Viaduct girders were based on a pillar with fixed hull bearings. On the abutments there are single-direction sliding bearings, of a double-shaft design. The eastern viaduct has lateral expansion joints on the pillar and abutments.

The facility was not designed with taking possible paraseismic loads into account.

Description of the Road Viaduct—C

The supporting structure of the road viaduct over the railway line consists of three freely supported spans with a grid and plate structure. The theoretical lengths of the spans are 14.10 m, 17.00 m and 13.75 m. The total length of the supporting structure is 46.9 m. The total length of the viaduct, including the abutments is 55.95 m. Abutments and pillars were made as reinforced concrete, monolithic. The grate of each span has four load-bearing beams with a cross section of 0.45 × 1.30 m, with an axial spacing of 2.10 m and five crossbars with a cross section of 0.25 × 1.10 m. Spacing of the crossbars in the middle span is 4.55 m, 2 × 4.20 m and 4.45 m. The total length of the middle span is 17.62 m, and its total width is about 9.35 m. The platform plate of the viaduct has a thickness of 0.20 m. The expanse of the pavement supports with cornices is 1.30 m. The viaduct has a bituminous roadway which is 6.00 m wide and two pavements with the width of 1.05 m and 1.50 m. Expansion joints on the viaduct are made over intermediate supports and abutments. The object's bearings are steel and roller made of single shafts with a diameter of 160 mm.

Technical Description of the Railway Viaduct—D

The steel railway viaduct over the two-lane road was constructed as a single-span structure with a theoretical span of 22.7 m. The total length of the bridge together with the abutments is 56.5 m. There is one railway track on the bridge structure, the axis of which crosses the support axis at the abutment at an angle 49°. In the cross section, the bridge is a system of two I-ribbed girders with a height of 2.0 m each. The upper and lower flange of the welded plate girder are 600 × 25 mm rectangles in cross section. A steel web is located between them with a cross section of 15 × 1950 mm, which local stability is ensured by a system of welded vertical ribs spaced every 1.5 m. A steel beam pavement structure with a 1.6 m reach has been attached to the outside of the main girders. There is a reinforced concrete abutment with transverse dimensions of 5.4 × 2.0 m at the bearing location and 7.4 × 2.0 m at direct foundation. There are fixed bearings on one of the abutments and one multi-directional sliding on the other. This is where the supporting system in the form of two plate girders is based.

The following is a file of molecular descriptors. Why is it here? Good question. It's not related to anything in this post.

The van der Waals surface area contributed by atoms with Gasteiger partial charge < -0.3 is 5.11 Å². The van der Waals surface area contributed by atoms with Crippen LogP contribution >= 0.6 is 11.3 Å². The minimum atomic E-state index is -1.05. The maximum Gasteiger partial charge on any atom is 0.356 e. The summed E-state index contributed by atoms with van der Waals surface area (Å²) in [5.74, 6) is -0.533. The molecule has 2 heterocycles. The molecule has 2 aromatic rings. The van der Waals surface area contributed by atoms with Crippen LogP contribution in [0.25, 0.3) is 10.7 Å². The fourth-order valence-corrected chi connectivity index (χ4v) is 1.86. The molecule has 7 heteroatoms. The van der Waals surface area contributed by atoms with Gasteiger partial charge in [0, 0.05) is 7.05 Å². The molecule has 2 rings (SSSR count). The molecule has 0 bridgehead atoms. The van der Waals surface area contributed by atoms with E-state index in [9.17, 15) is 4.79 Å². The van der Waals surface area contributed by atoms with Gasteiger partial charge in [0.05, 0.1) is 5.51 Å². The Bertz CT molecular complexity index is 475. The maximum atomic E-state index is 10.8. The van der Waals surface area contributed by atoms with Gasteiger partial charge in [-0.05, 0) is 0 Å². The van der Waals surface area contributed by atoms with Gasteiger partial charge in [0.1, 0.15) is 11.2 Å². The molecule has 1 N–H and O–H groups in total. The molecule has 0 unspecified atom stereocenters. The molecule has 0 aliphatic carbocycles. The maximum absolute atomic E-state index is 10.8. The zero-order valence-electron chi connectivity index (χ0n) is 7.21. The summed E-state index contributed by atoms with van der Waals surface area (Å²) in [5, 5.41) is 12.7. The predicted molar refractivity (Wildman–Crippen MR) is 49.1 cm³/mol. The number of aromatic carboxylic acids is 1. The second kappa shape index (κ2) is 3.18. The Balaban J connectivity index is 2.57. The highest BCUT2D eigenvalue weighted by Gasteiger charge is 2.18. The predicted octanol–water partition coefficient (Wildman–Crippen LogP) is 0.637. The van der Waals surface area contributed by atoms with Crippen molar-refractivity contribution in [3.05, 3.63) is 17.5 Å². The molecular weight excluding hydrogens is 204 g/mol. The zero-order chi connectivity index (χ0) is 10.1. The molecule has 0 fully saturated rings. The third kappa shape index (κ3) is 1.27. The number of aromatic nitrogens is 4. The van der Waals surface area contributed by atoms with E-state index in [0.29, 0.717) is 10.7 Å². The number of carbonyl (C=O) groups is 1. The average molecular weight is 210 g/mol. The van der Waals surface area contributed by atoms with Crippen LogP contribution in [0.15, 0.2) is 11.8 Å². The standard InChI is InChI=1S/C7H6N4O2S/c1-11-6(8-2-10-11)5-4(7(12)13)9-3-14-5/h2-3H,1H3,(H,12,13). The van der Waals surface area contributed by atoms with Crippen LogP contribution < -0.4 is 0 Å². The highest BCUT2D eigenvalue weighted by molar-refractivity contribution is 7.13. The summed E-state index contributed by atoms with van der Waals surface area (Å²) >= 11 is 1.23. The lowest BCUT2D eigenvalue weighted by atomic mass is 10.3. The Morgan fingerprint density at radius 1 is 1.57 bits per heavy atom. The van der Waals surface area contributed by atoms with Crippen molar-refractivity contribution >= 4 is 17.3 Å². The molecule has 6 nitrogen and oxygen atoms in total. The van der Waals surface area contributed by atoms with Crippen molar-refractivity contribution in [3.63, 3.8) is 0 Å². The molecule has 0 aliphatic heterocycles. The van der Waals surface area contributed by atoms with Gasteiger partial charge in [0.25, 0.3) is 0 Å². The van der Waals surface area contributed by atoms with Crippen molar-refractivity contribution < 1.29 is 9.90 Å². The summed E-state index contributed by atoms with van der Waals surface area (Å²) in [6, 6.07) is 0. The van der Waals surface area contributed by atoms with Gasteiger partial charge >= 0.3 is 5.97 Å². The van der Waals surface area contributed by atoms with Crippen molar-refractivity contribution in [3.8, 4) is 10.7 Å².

Assumptions and Data for Models and Numerical Calculations of Selected Bridges

The analysis of this dynamic resistance was carried out in a unique computational situation assuming that the paraseismic load is distinct. The following assumptions resulted from the analysis:

  • analogy between unique computational situations with paraseismic and seismic loading,

  • taking into account the almost constant variable load value in the combination,

  • forgoing the effects of wind and snow on the analysed object.

The unique combination according to Eurocode accepts in the analysed case:

$$\sum\limits_{j} {G_{k,j,\sup } } + \sum\limits_{i} {\psi_{2,i} Q_{k,i} } + A_{d} ,$$
(5)

where